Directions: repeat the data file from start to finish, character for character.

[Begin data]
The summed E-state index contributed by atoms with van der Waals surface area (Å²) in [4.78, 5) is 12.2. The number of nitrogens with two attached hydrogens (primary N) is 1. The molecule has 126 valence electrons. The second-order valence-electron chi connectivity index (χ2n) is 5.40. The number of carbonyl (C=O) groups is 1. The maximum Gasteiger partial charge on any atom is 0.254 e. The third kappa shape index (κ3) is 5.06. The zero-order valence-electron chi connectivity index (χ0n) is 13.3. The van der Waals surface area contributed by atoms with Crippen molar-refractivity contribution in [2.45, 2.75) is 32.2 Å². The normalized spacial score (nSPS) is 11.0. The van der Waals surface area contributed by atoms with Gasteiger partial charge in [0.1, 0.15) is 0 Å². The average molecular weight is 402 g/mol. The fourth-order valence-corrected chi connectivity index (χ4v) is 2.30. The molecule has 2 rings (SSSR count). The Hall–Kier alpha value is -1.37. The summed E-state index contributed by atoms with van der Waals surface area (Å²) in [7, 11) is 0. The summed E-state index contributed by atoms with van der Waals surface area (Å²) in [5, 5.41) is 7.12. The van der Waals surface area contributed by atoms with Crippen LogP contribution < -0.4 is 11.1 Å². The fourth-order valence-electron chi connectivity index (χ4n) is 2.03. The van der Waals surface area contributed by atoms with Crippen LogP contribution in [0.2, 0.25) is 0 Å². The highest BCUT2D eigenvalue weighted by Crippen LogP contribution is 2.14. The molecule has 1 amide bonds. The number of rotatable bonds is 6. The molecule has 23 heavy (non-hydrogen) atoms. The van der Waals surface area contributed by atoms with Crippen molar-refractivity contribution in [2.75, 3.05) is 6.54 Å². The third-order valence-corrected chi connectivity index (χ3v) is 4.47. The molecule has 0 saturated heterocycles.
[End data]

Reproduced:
The summed E-state index contributed by atoms with van der Waals surface area (Å²) in [4.78, 5) is 12.2. The number of nitrogens with two attached hydrogens (primary N) is 1. The molecule has 126 valence electrons. The second-order valence-electron chi connectivity index (χ2n) is 5.40. The number of carbonyl (C=O) groups is 1. The maximum Gasteiger partial charge on any atom is 0.254 e. The third kappa shape index (κ3) is 5.06. The zero-order valence-electron chi connectivity index (χ0n) is 13.3. The van der Waals surface area contributed by atoms with Crippen molar-refractivity contribution in [2.45, 2.75) is 32.2 Å². The normalized spacial score (nSPS) is 11.0. The van der Waals surface area contributed by atoms with Gasteiger partial charge in [0.1, 0.15) is 0 Å². The average molecular weight is 402 g/mol. The fourth-order valence-corrected chi connectivity index (χ4v) is 2.30. The molecule has 2 rings (SSSR count). The Hall–Kier alpha value is -1.37. The summed E-state index contributed by atoms with van der Waals surface area (Å²) in [7, 11) is 0. The summed E-state index contributed by atoms with van der Waals surface area (Å²) in [5, 5.41) is 7.12. The van der Waals surface area contributed by atoms with Crippen LogP contribution < -0.4 is 11.1 Å². The fourth-order valence-electron chi connectivity index (χ4n) is 2.03. The van der Waals surface area contributed by atoms with Crippen LogP contribution in [0.2, 0.25) is 0 Å². The highest BCUT2D eigenvalue weighted by Crippen LogP contribution is 2.14. The molecule has 1 amide bonds. The number of rotatable bonds is 6. The molecule has 23 heavy (non-hydrogen) atoms. The van der Waals surface area contributed by atoms with Crippen molar-refractivity contribution in [2.75, 3.05) is 6.54 Å². The third-order valence-corrected chi connectivity index (χ3v) is 4.47. The molecule has 0 saturated heterocycles.